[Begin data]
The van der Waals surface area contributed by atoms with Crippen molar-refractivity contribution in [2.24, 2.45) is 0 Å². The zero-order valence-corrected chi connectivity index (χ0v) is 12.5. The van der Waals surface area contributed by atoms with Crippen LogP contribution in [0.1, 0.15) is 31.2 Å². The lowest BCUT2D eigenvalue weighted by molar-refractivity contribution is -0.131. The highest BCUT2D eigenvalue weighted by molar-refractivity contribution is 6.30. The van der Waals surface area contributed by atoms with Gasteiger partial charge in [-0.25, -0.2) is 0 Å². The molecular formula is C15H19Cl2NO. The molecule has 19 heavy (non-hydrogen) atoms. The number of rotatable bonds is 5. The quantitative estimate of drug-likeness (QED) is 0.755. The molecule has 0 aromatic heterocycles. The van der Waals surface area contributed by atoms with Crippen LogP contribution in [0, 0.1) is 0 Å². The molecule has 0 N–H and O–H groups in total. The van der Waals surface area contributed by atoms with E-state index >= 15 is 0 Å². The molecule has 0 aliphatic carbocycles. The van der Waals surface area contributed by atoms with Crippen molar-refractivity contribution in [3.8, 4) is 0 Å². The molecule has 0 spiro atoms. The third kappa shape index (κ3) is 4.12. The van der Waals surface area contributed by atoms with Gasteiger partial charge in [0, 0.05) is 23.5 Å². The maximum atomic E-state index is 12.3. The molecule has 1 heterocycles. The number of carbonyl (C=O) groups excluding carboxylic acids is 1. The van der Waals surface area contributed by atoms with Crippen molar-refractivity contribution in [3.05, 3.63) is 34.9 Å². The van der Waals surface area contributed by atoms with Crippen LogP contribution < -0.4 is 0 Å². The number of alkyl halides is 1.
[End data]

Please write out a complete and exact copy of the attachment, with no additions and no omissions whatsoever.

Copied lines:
The van der Waals surface area contributed by atoms with Crippen molar-refractivity contribution in [2.24, 2.45) is 0 Å². The zero-order valence-corrected chi connectivity index (χ0v) is 12.5. The van der Waals surface area contributed by atoms with Crippen LogP contribution in [0.1, 0.15) is 31.2 Å². The lowest BCUT2D eigenvalue weighted by molar-refractivity contribution is -0.131. The highest BCUT2D eigenvalue weighted by molar-refractivity contribution is 6.30. The van der Waals surface area contributed by atoms with Gasteiger partial charge in [-0.25, -0.2) is 0 Å². The molecular formula is C15H19Cl2NO. The molecule has 19 heavy (non-hydrogen) atoms. The number of rotatable bonds is 5. The quantitative estimate of drug-likeness (QED) is 0.755. The molecule has 0 aromatic heterocycles. The van der Waals surface area contributed by atoms with Crippen LogP contribution in [0, 0.1) is 0 Å². The molecule has 0 N–H and O–H groups in total. The van der Waals surface area contributed by atoms with E-state index >= 15 is 0 Å². The molecule has 0 aliphatic carbocycles. The van der Waals surface area contributed by atoms with Crippen molar-refractivity contribution in [3.8, 4) is 0 Å². The molecule has 0 spiro atoms. The third kappa shape index (κ3) is 4.12. The van der Waals surface area contributed by atoms with Gasteiger partial charge in [0, 0.05) is 23.5 Å². The maximum atomic E-state index is 12.3. The molecule has 1 heterocycles. The number of carbonyl (C=O) groups excluding carboxylic acids is 1. The van der Waals surface area contributed by atoms with Crippen molar-refractivity contribution in [3.05, 3.63) is 34.9 Å². The van der Waals surface area contributed by atoms with Crippen LogP contribution < -0.4 is 0 Å². The number of alkyl halides is 1.